Recently the nice people at simplyswim sent me a couple of items of kit to test out. I’ve already reviewed the Pool Mate swim watch, so now it’s the turn of the Speedo Power Paddles.
According to the blurb on the box, these are designed to add speed and power to your stroke on your swim.
Now, I have a lot to work on with my swim – head positioning, breathing, kick, arm entry…it’s a long list, but no-one’s mentioned power before now, so I was curious as to how these would make a difference.
My first task was to put them together. The paddles come in a box with two lengths of rubber tubing that you can thread through the holes in the paddles to make wrist and finger straps.
There are no instructions with the paddles, so I used the picture on the front of the box as a guide and measured up against my own hands. This left me with a lot of tubing left over, so I ended up cutting one piece in half and threading both paddles with this.
Next up was the question of how best to use them. The blurb on the back of the box suggests they’re not the kind of thing you want to use for the whole of a swim session, so I thought I’d incorporate them in my warm up and as part of my technique drills.
I managed to find this video featuring Team GB swim coach Ben Titley and swimmer Liam Tancock to give me a few ideas http://www.youtube.com/watch?v=SvqCa_dhbC8
The paddles they use are slightly different, but the principles should be the same.
So, off to the pool, I went to try them out. After a few warm up lengths, I tried the paddles first with the pull buoy and then without.
You can immediately feel how the paddles strengthen your stroke through the water and pull you along. It’s a good feeling until you get your stroke wrong and then the paddles are really unforgiving. If I dropped my elbow and let my hand flatten as it hit the water, the resistance was enough to completely stop my stroke and even force the paddle off my fingertips. It was a good way of making sure I concentrated on improving my hand entry on every stroke.
I found the tubing stretched a bit in the water, so I tightened up the lacing a bit next time I used them. But the first time, I just wanted to get on with my swim and didn’t want to waste time trying to fix them in the pool.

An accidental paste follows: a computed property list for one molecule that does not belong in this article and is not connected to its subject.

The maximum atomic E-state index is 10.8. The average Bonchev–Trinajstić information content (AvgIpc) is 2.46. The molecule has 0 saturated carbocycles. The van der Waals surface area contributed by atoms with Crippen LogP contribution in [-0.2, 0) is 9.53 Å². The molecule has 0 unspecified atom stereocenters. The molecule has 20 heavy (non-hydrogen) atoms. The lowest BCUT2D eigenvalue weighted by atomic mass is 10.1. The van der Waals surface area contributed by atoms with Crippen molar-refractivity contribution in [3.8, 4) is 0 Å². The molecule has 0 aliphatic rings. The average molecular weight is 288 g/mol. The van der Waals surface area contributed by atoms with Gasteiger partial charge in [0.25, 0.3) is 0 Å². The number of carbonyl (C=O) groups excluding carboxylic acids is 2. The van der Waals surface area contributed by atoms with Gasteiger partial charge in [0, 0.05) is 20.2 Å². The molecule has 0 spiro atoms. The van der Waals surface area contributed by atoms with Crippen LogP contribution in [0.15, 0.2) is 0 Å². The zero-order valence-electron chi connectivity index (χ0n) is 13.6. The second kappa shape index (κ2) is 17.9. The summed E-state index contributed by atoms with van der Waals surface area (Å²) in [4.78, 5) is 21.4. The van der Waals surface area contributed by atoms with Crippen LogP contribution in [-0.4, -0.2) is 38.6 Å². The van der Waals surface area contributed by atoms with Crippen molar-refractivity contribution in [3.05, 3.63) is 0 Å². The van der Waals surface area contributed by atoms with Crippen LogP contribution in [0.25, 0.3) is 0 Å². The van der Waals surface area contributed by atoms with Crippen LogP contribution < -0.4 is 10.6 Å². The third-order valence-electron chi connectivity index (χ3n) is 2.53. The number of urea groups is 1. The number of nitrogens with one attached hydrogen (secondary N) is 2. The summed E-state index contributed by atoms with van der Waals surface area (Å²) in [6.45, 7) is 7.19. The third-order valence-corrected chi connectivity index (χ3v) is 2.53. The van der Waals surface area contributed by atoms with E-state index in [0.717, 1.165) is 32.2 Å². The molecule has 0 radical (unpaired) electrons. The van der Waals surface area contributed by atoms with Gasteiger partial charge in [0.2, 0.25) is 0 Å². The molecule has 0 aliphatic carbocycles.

I could certainly see their value for giving you a good upper body workout and improving your strength through your shoulders and arms. When I took the paddles off to do my main swim set, I really felt the difference in speed and pull through the water.
I’ll carry on using them as part of my warm up and technique drills, but I do think they’re best used in moderation. I’ve built up quite a bit of upper body muscle strength and endurance through weight and resistance training on dry land, so didn’t experience any particular soreness around my back and shoulders, but I could see how this might be an issue for some people.
But for regular swimmers who maybe don’t have as much time for weight training, this could be a good way to add a some pool-based resistance work.
The paddles themselves could be improved if they came with a bit more guidance about how they should fit and how you can use them, with some examples of drills. Even just a web link to more information or the training video I found would be helpful to someone like me who is new to using them.
That makes me think they’re more a tool for a serious swimmer, or someone who benefits from regular coached swims. And if you’re looking to add more upper body strength in the water, then they seem like a winner.
I’m always keen to learn hints and tips to improve my swimming, so even if they just help me nail that hand entry into the water, that’s a good thing. Meanwhile, it’s always fun trying out new swim kit and keeping my training interesting.
simplyswim sent me the Speedo power paddles and just asked if I’d write a review of them, so all opinions are my own. They’re opening a triathlon section on their website soon, so I shall be interested to see what products they feature.